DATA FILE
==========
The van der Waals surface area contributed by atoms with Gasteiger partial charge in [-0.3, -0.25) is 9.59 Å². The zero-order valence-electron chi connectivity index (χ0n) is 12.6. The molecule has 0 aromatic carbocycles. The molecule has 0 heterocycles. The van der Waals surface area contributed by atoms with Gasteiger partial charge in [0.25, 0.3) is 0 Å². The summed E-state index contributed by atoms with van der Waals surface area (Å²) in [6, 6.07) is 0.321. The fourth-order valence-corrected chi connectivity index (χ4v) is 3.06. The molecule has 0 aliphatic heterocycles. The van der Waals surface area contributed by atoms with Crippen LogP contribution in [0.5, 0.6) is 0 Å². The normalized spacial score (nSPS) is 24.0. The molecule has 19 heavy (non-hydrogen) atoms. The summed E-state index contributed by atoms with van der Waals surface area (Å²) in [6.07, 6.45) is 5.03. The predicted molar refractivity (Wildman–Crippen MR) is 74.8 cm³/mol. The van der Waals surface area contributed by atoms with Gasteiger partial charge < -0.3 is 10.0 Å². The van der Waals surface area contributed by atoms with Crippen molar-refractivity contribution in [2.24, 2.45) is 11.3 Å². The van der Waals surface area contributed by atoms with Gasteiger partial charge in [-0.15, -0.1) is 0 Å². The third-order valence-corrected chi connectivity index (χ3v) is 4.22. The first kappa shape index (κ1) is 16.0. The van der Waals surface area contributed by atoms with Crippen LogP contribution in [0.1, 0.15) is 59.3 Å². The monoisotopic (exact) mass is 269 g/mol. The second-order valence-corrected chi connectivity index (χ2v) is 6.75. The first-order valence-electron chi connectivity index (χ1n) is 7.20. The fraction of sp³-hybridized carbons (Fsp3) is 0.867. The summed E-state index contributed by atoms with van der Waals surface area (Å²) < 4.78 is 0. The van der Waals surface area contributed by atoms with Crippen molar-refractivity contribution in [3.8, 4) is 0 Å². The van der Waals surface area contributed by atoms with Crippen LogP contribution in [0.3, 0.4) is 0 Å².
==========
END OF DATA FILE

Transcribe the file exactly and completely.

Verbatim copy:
The van der Waals surface area contributed by atoms with Gasteiger partial charge in [-0.3, -0.25) is 9.59 Å². The zero-order valence-electron chi connectivity index (χ0n) is 12.6. The molecule has 0 aromatic carbocycles. The molecule has 0 heterocycles. The van der Waals surface area contributed by atoms with Gasteiger partial charge in [0.25, 0.3) is 0 Å². The summed E-state index contributed by atoms with van der Waals surface area (Å²) in [6, 6.07) is 0.321. The fourth-order valence-corrected chi connectivity index (χ4v) is 3.06. The molecule has 0 aliphatic heterocycles. The van der Waals surface area contributed by atoms with Crippen LogP contribution in [0.5, 0.6) is 0 Å². The normalized spacial score (nSPS) is 24.0. The molecule has 19 heavy (non-hydrogen) atoms. The summed E-state index contributed by atoms with van der Waals surface area (Å²) in [6.07, 6.45) is 5.03. The predicted molar refractivity (Wildman–Crippen MR) is 74.8 cm³/mol. The van der Waals surface area contributed by atoms with Gasteiger partial charge < -0.3 is 10.0 Å². The van der Waals surface area contributed by atoms with Crippen molar-refractivity contribution in [2.24, 2.45) is 11.3 Å². The van der Waals surface area contributed by atoms with Gasteiger partial charge in [-0.15, -0.1) is 0 Å². The third-order valence-corrected chi connectivity index (χ3v) is 4.22. The first kappa shape index (κ1) is 16.0. The van der Waals surface area contributed by atoms with Crippen LogP contribution in [0.1, 0.15) is 59.3 Å². The monoisotopic (exact) mass is 269 g/mol. The second-order valence-corrected chi connectivity index (χ2v) is 6.75. The first-order valence-electron chi connectivity index (χ1n) is 7.20. The fraction of sp³-hybridized carbons (Fsp3) is 0.867. The summed E-state index contributed by atoms with van der Waals surface area (Å²) < 4.78 is 0. The van der Waals surface area contributed by atoms with Crippen molar-refractivity contribution in [3.8, 4) is 0 Å². The van der Waals surface area contributed by atoms with Crippen LogP contribution in [0.3, 0.4) is 0 Å².